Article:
“Drill Across” in PowerPivot – Live Demo

Hyperlinks in a Pivot

“I’m telling you there are monkey-fighting hyperlinks in this Monday-to-Friday pivot!”

(Seriously this is how they cleaned up his line for TV, with “monkey-fighting” and “Monday to Friday”)

***UPDATE:  I am no longer working at Pivotstream and do not endorse their services.  All links are removed from this article but feel free to look them up if you are interested.

 

 

 

 

Retailer Competitive Overlap Application – New and Improved Live Demo

PowerPivot Retailer Competitive Overlap Application With Drill Across

Revamped/Simplified “Retailer Competitive Overlap” Application
(Note that the Row Labels Area of the Pivot Contains Hyperlinks!)

Clicking an Item to Get More Detail

The retailer overlap application is one that I’ve covered before, in my post announcing our live PowerPivot demo site, but I’ve recently spent some time improving it based on customer feedback and requests.

Specifically, our retail customers have asked the following:  “It’s great that I can see that Retailer X competes with me for our senior citizen customers much more aggressively than we thought, but can I get a list of the actual stores that overlap, with addresses?”

 

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But WHICH Stores?  I Want to See the Addresses!

Hyperlinks in a Pivot!?

Let’s zoom in on the row area of the pivot pictured above:

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Where does that link take me?

It opens a new browser tab, and a completely different PowerPivot workbook, parameterized to the selections you made above.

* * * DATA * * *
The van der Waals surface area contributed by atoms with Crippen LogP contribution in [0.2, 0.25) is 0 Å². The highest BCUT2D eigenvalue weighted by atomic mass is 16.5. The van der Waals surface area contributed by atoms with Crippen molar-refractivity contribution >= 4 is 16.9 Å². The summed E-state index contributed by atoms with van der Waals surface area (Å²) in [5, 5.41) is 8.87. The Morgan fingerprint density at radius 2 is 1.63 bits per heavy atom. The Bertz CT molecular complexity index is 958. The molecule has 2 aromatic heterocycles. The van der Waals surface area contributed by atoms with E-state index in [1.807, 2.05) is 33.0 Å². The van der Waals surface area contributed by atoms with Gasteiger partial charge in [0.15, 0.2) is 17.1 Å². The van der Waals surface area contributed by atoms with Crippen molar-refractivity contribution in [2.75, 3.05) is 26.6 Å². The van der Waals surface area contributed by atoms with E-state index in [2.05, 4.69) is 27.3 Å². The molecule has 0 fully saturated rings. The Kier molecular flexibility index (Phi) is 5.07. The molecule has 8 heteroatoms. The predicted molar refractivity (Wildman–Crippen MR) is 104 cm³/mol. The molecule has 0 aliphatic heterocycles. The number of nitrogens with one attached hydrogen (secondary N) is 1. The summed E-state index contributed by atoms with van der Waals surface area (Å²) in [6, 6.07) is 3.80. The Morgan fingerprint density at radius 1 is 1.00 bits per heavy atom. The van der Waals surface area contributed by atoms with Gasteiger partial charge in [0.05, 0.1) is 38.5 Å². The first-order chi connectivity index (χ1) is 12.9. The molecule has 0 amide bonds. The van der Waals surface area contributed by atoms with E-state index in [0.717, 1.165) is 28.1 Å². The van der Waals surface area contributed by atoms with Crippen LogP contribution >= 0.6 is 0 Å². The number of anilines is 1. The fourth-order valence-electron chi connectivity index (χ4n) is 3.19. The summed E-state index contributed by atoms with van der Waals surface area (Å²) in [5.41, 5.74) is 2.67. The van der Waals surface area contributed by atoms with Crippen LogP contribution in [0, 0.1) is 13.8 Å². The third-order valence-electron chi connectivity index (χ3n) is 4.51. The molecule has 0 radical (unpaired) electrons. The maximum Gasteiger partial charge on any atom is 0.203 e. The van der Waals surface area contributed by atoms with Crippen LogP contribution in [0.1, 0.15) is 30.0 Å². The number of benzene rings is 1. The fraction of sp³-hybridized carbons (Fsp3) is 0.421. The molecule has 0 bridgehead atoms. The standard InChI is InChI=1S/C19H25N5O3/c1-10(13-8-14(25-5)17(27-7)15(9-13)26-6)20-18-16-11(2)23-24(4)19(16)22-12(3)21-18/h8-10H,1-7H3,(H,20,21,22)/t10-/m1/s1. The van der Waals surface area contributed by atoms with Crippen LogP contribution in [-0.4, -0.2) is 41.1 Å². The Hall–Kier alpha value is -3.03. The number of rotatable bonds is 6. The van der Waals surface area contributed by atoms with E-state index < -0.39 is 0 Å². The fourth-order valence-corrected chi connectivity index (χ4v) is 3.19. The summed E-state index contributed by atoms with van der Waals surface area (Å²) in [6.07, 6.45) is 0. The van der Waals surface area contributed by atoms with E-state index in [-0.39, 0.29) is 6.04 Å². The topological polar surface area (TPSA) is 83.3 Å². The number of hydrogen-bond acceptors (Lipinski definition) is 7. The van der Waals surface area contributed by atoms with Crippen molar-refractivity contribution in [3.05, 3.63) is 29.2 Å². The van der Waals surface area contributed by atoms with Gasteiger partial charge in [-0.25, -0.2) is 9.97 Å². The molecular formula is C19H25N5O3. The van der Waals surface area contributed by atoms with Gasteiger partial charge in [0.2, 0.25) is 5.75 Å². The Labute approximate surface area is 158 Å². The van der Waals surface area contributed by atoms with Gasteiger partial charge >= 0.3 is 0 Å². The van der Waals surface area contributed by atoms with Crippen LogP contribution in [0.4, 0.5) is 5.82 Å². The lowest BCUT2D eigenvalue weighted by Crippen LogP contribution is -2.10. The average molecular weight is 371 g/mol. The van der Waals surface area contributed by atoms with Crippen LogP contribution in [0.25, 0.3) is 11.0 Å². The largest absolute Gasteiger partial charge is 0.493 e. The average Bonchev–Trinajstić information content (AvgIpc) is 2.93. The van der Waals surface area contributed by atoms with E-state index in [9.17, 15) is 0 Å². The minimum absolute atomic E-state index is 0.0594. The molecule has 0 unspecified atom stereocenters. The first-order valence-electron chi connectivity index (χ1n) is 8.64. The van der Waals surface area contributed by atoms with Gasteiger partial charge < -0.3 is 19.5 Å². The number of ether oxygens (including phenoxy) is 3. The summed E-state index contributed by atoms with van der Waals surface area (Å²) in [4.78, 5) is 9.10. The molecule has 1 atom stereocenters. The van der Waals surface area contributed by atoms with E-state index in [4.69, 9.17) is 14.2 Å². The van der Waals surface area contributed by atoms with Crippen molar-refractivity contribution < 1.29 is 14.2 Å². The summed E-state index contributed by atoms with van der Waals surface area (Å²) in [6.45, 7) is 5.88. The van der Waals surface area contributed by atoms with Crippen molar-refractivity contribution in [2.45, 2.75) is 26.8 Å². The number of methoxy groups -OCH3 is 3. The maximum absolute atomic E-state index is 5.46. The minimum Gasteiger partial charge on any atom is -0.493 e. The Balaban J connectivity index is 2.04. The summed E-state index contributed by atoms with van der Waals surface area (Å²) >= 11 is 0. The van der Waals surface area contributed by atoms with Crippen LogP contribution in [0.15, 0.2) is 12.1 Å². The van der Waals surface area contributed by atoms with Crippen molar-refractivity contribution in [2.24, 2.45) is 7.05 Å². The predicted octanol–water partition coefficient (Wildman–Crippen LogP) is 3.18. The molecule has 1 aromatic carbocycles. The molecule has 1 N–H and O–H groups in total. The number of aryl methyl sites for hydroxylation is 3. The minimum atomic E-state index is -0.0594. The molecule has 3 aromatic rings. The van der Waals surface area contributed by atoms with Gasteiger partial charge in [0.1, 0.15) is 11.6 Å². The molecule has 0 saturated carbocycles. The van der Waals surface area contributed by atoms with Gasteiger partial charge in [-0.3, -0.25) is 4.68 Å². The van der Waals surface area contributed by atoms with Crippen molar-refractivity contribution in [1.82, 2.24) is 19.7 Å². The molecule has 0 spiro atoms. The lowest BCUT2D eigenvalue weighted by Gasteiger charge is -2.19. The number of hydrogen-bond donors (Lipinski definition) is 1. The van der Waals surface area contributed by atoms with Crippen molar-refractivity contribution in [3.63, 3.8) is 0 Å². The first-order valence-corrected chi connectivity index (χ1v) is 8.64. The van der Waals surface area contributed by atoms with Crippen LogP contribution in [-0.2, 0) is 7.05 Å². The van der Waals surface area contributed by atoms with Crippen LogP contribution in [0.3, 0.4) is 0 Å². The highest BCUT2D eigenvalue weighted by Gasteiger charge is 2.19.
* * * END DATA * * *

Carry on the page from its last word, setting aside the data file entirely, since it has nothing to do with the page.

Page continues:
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Destination Report Shows Me the List of Stores, With Addresses,
Based on the Selections Made in the Original Report

And the link at the top of that report takes me to the opposite list:  Target stores that compete with “my” CVS stores:

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Second Page of the Destination Report Shows
the Corresponding List of the Other Retailer’s Locations

Other Improvements Made

Since the last revision, the application now includes Wal-Mart, Whole Foods, Costco, and Trader Joe’s locations.

How is this done?

This post is already getting too long for me to explain every detail, but here are the highlights.

First off, there’s no custom code here, no programming.  It’s all done using built-in features of Excel combined with built-in features of SharePoint.

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Glimpse at the Innards of the Source Report, and How the Hyperlink is Constructed

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Same Field From the Slicer is Duplicated on Report Filter
of the Pivot.  HYPERLINK Formula Then References Cell D9.
(And then Rows 8-10 Are Hidden)

This results in a hyperlink that looks like this:

https://insights.hostedpowerpivot.com/sites/demo/pages/Retailer-Locations-Drilldown.aspx?
Retailer1=[Retailers1].[RETAILER].%26[CVS%20PHARMACY]&